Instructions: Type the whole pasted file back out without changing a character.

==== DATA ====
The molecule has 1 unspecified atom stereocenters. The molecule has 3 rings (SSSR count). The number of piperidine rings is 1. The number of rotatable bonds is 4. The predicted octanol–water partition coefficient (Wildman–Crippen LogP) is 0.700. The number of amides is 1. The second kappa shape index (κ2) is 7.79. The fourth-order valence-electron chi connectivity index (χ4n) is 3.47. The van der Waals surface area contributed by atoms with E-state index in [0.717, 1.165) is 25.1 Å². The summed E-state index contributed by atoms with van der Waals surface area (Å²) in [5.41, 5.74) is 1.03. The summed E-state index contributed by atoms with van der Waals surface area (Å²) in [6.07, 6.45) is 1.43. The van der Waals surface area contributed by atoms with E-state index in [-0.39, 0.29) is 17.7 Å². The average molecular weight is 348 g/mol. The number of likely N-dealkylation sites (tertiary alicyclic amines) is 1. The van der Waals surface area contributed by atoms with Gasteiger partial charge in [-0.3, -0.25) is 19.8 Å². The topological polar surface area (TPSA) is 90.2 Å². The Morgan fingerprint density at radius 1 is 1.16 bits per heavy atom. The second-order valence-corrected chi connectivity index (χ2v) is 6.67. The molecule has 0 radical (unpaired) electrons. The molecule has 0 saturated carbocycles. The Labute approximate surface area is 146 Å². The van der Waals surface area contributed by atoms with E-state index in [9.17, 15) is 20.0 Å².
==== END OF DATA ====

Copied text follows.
The molecule has 1 unspecified atom stereocenters. The molecule has 3 rings (SSSR count). The number of piperidine rings is 1. The number of rotatable bonds is 4. The predicted octanol–water partition coefficient (Wildman–Crippen LogP) is 0.700. The number of amides is 1. The second kappa shape index (κ2) is 7.79. The fourth-order valence-electron chi connectivity index (χ4n) is 3.47. The van der Waals surface area contributed by atoms with E-state index in [0.717, 1.165) is 25.1 Å². The summed E-state index contributed by atoms with van der Waals surface area (Å²) in [5.41, 5.74) is 1.03. The summed E-state index contributed by atoms with van der Waals surface area (Å²) in [6.07, 6.45) is 1.43. The van der Waals surface area contributed by atoms with E-state index in [-0.39, 0.29) is 17.7 Å². The average molecular weight is 348 g/mol. The number of likely N-dealkylation sites (tertiary alicyclic amines) is 1. The van der Waals surface area contributed by atoms with Gasteiger partial charge in [-0.3, -0.25) is 19.8 Å². The topological polar surface area (TPSA) is 90.2 Å². The Morgan fingerprint density at radius 1 is 1.16 bits per heavy atom. The second-order valence-corrected chi connectivity index (χ2v) is 6.67. The molecule has 0 radical (unpaired) electrons. The molecule has 0 saturated carbocycles. The Labute approximate surface area is 146 Å². The van der Waals surface area contributed by atoms with E-state index in [9.17, 15) is 20.0 Å².